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Trial by television is a real turn-off

Is it wise for retailers to bare their commercial souls on television? Victoria suffield has doubts

I am sure I am not the only independent retailer who, approached by Mary Portas' production company to be part of her new BBC2 TV series Mary Queen of Shops, speedily declined the offer.

After a fleeting vision of fame and fortune, and of customers forming an orderly queue to worship at the altar that is The Hambledon, I had a worrying recollection of Steve Cochrane and the BBC television documentary about his Psyche store in Middlesbrough, and realised that I might be portrayed as a slightly unhinged megalomaniac. The fundamental reason for my reluctance to participate then began to surface.

I felt affronted that they had contacted me. I believe I have a lovely shop, and I had enough vanity to think if anyone had heard of The Hambledon, it wasn't because it was a paradigm of failure.

There has been huge pre-publicity for the show and I do feel myself coming over all voyeuristic schadenfreude at the prospect of seeing the tribulations of another shop. As an independent retailer, there are many things in the business about which I am secretive, protective and generally uptight, yet the promise of someone else baring their souls is too tantalising and I am just too nosey to resist. But seriously, I do admire the shopkeepers taking part - for having the courage to lay themselves open to public scrutiny and potential criticism. This, perhaps, was what I feared when I declined Mary's kind offer.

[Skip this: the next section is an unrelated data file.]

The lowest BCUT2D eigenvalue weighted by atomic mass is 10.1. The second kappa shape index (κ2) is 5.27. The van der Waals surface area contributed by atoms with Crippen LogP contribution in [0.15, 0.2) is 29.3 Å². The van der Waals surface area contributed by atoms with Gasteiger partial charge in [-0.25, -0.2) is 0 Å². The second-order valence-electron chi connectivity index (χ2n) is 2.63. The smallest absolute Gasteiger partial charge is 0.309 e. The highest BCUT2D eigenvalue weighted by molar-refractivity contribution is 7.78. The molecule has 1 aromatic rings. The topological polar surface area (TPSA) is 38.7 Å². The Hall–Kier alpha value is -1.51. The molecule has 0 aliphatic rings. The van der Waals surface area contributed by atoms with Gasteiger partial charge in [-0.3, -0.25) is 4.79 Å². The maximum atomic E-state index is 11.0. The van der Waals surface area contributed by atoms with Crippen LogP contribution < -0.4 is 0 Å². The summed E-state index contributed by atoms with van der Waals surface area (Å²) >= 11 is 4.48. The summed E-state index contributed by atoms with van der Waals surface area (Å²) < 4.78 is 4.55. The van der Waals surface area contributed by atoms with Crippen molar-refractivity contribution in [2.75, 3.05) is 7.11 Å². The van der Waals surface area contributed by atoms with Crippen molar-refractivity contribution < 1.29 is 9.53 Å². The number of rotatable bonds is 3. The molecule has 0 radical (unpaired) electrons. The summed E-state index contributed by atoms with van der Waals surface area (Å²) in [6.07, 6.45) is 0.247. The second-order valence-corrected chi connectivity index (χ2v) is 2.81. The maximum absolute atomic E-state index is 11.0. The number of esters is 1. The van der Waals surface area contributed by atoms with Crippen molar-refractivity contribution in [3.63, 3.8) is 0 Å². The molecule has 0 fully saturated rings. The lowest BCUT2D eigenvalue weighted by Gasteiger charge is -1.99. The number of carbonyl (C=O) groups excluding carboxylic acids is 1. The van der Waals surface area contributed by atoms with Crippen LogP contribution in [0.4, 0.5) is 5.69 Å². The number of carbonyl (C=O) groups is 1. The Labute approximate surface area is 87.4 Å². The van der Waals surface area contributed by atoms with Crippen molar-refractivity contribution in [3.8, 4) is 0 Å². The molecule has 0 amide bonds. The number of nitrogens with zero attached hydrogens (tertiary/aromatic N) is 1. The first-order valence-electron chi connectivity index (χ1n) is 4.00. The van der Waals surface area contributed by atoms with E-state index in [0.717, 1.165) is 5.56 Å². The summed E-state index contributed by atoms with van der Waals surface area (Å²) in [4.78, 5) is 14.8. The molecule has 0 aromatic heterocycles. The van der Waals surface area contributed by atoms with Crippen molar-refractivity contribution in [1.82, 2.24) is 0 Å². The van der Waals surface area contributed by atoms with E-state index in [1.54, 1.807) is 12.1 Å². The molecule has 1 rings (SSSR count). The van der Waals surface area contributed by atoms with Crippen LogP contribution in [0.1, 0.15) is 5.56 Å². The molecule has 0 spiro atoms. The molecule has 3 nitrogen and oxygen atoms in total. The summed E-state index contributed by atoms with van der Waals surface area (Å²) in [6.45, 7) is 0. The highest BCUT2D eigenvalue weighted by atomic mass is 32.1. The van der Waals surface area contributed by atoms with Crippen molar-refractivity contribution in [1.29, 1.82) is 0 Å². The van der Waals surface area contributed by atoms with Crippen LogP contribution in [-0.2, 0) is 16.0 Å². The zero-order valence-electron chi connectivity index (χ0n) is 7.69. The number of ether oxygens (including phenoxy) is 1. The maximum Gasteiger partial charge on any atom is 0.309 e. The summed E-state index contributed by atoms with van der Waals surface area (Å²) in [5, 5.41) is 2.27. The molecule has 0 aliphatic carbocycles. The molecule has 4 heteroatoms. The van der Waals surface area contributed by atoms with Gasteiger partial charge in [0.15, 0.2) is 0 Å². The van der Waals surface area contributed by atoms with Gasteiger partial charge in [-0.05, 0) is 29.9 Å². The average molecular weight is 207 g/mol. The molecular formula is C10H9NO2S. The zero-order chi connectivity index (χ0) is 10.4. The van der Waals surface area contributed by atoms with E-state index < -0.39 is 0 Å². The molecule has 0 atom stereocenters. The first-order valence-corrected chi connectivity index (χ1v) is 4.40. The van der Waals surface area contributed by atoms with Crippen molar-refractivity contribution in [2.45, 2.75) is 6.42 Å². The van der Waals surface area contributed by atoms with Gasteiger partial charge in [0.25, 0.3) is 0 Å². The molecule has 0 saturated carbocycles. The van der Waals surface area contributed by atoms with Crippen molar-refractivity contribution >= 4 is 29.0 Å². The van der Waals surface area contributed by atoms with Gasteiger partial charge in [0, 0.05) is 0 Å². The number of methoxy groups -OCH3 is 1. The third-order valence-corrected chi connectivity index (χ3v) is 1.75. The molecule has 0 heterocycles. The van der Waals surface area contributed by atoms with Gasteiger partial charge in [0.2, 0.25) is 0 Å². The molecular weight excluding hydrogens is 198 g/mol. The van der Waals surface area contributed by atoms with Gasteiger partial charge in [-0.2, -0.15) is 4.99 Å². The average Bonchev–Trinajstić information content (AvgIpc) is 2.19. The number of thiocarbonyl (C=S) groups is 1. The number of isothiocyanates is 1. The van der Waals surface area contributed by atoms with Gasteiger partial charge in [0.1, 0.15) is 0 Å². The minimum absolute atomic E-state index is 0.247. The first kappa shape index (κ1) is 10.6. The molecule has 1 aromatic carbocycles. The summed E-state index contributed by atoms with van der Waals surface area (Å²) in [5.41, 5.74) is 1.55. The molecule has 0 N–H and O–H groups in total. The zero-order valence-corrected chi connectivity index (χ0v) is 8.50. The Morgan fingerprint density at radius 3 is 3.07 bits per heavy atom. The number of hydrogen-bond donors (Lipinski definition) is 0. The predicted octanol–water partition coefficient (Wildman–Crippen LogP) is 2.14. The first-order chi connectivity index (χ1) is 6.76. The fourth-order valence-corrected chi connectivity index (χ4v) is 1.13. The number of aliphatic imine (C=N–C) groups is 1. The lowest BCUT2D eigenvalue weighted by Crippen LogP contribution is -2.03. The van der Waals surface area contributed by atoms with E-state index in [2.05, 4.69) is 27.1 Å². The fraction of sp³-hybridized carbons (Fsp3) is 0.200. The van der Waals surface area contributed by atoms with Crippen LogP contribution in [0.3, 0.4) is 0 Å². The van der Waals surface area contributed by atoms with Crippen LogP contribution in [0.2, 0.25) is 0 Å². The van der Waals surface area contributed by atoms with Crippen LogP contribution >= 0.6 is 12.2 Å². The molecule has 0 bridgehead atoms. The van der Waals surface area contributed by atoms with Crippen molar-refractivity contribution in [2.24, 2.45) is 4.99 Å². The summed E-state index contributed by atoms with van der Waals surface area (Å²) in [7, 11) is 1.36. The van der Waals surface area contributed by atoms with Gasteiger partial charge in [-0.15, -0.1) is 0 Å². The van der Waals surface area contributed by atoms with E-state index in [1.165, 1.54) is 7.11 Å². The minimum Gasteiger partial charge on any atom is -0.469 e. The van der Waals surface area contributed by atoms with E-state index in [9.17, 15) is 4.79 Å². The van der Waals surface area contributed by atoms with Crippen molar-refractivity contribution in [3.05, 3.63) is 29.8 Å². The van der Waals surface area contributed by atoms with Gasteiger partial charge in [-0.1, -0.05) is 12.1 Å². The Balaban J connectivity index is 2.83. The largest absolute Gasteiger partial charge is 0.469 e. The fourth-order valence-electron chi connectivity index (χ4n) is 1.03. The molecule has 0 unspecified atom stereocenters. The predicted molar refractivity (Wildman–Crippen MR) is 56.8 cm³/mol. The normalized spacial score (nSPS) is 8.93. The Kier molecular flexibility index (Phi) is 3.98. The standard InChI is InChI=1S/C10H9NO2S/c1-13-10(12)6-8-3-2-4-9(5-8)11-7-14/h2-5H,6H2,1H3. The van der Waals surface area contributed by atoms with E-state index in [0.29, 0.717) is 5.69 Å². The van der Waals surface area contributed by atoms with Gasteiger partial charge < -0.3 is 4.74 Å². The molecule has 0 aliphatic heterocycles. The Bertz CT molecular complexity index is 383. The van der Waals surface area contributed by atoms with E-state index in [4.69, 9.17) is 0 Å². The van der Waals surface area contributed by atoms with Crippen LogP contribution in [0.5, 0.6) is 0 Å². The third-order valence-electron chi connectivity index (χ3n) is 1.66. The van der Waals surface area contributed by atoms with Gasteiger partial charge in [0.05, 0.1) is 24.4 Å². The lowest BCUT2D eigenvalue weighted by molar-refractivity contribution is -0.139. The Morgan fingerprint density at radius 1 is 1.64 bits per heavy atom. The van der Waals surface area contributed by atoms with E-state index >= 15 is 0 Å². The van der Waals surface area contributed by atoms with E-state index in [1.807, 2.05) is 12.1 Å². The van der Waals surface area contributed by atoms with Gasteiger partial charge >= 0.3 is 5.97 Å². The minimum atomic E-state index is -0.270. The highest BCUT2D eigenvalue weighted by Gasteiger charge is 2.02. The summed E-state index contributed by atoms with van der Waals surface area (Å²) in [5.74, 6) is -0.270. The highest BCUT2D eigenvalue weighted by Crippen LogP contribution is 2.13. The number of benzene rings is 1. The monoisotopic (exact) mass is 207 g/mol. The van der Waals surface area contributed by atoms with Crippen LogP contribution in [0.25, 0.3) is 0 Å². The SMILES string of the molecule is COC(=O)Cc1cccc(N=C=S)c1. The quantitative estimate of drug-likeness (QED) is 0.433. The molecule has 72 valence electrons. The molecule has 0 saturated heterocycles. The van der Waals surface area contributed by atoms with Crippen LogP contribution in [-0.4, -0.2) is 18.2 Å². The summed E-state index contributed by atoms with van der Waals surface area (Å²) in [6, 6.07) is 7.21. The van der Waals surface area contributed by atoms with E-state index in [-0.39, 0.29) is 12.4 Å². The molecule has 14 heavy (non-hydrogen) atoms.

Independent retail is a rather difficult combination of skills and personality traits. On the one hand, we have to be very confident in our own judgement and ability, and we have to create individual stores with strong identities. But on the other hand, we should accept a degree of thoughtful criticism if it can benefit the business as a whole.

While retail consultancy as a whole has never chimed with my approach - because consultants usually work with large companies with whom I find it difficult to identify, and charge fees I find difficult to embrace - I am sure there is lots to be gained from an outside opinion and an informed, dispassionate eye. It is up to us to find and take our criticism where we can - from our staff, other professionals, customers and suppliers. But perhaps not under the unforgiving glare of a TV camera.

- Victoria Suffield is the owner of lifestyle retailer The Hambledon in Winchester, Hampshire.

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